The Price of Indebtedness in May-Lee Chai's "Saving Sourdi"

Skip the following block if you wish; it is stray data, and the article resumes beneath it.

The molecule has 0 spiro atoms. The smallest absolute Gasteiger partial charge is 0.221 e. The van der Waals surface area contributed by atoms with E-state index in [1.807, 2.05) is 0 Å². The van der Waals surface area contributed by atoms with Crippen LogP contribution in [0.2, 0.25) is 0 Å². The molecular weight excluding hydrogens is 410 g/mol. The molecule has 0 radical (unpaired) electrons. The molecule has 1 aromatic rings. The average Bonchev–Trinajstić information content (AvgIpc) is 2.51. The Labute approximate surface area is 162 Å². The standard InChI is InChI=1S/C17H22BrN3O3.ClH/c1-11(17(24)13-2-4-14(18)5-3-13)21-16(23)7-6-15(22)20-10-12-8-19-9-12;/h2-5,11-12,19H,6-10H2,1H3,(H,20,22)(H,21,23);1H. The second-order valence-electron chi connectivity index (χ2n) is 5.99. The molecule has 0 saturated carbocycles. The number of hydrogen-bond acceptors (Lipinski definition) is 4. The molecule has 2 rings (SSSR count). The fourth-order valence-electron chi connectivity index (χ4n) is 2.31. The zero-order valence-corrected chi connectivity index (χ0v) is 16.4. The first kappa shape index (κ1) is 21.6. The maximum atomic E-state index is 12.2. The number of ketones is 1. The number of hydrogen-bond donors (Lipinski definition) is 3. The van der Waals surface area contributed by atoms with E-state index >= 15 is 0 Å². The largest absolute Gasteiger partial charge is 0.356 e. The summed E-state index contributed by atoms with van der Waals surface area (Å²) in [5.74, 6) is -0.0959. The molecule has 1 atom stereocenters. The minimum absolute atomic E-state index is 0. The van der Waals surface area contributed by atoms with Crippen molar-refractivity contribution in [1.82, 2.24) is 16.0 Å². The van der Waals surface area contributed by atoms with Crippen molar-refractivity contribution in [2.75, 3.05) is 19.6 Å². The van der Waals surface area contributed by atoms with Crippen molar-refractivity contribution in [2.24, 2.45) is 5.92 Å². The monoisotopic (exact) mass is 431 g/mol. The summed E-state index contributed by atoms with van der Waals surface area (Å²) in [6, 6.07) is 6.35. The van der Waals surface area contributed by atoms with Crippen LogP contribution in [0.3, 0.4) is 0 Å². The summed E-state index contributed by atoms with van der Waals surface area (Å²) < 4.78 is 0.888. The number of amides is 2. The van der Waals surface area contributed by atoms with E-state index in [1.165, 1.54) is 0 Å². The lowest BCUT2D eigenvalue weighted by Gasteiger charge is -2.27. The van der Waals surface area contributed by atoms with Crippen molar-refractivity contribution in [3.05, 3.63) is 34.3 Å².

Whether stabbing a man with a paring knife or getting a friend to punch her sister's husband in the face, Nea always manages to start trouble for her and her sister, Sourdi. She doesn't do it on purpose, it's just that Nea will do anything to protect her older sister. The issue stems from when the family lived in their native Cambodia; Nea was only four and Sourdi carried her across a minefield on her back. Ever since that moment, Nea has felt indebted to her older sister and has been determined to protect her at all costs. However, the costs seem to be high as her identity has become tied to this notion of debt. In May-Lee Chai's "Saving Sourdi," Nea's identity is shaped by her feeling of indebtedness to her sister Sourdi, which compromises her ability to grow and objectively see the world. The cause behind the story's central conflict lies in Nea's devotion to Sourdi, which in turn was caused by a distant memory. "Once upon a time", Nea recalls, "Sourdi had walked across a minefield, carrying me on her back" (Chai 140). With the terrible war background on the Khmer Rouge-era in Cambodia as an exposition, Nea recalls her sister Sourdi carrying her across a field by stepping on countless dead bodies to avoid the mines. This is something that Nea views as secret between just her and her sister, one she will never reveal to another soul. It is because of this single incident that Nea vows to "walk on bones" and "rotting flesh" to "save Sourdi," which itself foreshadows events to come (Chai 140). It is this event that defines Nea and motivates her actions throughout the story. It is because Nea's identity is derived from this debt to her older sister that causes Nea to respond in such a haphazard manner. Not only do her responses create tension in the story, but they further develop Nea as a character. "I would walk on bones for my sister, I vowed. I would put my bare feet on rotting...
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